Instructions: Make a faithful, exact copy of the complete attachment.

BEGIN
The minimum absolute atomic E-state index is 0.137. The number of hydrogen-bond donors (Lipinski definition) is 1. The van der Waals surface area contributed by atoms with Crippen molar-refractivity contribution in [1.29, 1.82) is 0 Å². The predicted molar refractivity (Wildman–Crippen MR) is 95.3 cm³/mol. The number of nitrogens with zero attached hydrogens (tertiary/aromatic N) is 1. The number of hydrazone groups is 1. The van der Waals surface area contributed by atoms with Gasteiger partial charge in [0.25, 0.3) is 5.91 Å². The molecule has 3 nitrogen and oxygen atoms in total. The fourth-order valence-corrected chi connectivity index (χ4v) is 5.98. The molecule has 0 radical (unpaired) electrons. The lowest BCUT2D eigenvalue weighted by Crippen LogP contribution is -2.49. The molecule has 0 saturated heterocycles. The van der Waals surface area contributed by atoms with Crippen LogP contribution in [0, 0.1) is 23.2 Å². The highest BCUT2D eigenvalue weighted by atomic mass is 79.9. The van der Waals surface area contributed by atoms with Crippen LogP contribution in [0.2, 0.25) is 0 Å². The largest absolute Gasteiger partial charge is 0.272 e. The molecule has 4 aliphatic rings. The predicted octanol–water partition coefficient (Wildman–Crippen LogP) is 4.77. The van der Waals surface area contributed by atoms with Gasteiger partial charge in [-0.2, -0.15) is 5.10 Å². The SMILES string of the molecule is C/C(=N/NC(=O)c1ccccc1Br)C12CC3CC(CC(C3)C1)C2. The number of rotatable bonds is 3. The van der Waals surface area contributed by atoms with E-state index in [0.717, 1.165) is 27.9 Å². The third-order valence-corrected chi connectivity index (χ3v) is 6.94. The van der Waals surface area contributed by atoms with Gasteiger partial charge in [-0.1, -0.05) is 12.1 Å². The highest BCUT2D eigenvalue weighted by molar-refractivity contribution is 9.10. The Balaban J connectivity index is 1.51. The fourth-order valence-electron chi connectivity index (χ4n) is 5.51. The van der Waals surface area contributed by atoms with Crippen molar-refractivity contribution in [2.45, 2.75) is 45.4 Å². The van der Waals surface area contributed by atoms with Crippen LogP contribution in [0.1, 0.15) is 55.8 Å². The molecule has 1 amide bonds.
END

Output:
The minimum absolute atomic E-state index is 0.137. The number of hydrogen-bond donors (Lipinski definition) is 1. The van der Waals surface area contributed by atoms with Crippen molar-refractivity contribution in [1.29, 1.82) is 0 Å². The predicted molar refractivity (Wildman–Crippen MR) is 95.3 cm³/mol. The number of nitrogens with zero attached hydrogens (tertiary/aromatic N) is 1. The number of hydrazone groups is 1. The van der Waals surface area contributed by atoms with Gasteiger partial charge in [0.25, 0.3) is 5.91 Å². The molecule has 3 nitrogen and oxygen atoms in total. The fourth-order valence-corrected chi connectivity index (χ4v) is 5.98. The molecule has 0 radical (unpaired) electrons. The lowest BCUT2D eigenvalue weighted by Crippen LogP contribution is -2.49. The molecule has 0 saturated heterocycles. The van der Waals surface area contributed by atoms with Crippen LogP contribution in [0, 0.1) is 23.2 Å². The highest BCUT2D eigenvalue weighted by atomic mass is 79.9. The van der Waals surface area contributed by atoms with Crippen LogP contribution in [0.2, 0.25) is 0 Å². The largest absolute Gasteiger partial charge is 0.272 e. The molecule has 4 aliphatic rings. The predicted octanol–water partition coefficient (Wildman–Crippen LogP) is 4.77. The van der Waals surface area contributed by atoms with Gasteiger partial charge in [-0.2, -0.15) is 5.10 Å². The SMILES string of the molecule is C/C(=N/NC(=O)c1ccccc1Br)C12CC3CC(CC(C3)C1)C2. The number of rotatable bonds is 3. The van der Waals surface area contributed by atoms with E-state index in [0.717, 1.165) is 27.9 Å². The third-order valence-corrected chi connectivity index (χ3v) is 6.94. The van der Waals surface area contributed by atoms with Gasteiger partial charge in [-0.1, -0.05) is 12.1 Å². The highest BCUT2D eigenvalue weighted by molar-refractivity contribution is 9.10. The Balaban J connectivity index is 1.51. The fourth-order valence-electron chi connectivity index (χ4n) is 5.51. The van der Waals surface area contributed by atoms with Crippen molar-refractivity contribution in [2.45, 2.75) is 45.4 Å². The van der Waals surface area contributed by atoms with Crippen LogP contribution in [0.1, 0.15) is 55.8 Å². The molecule has 1 amide bonds.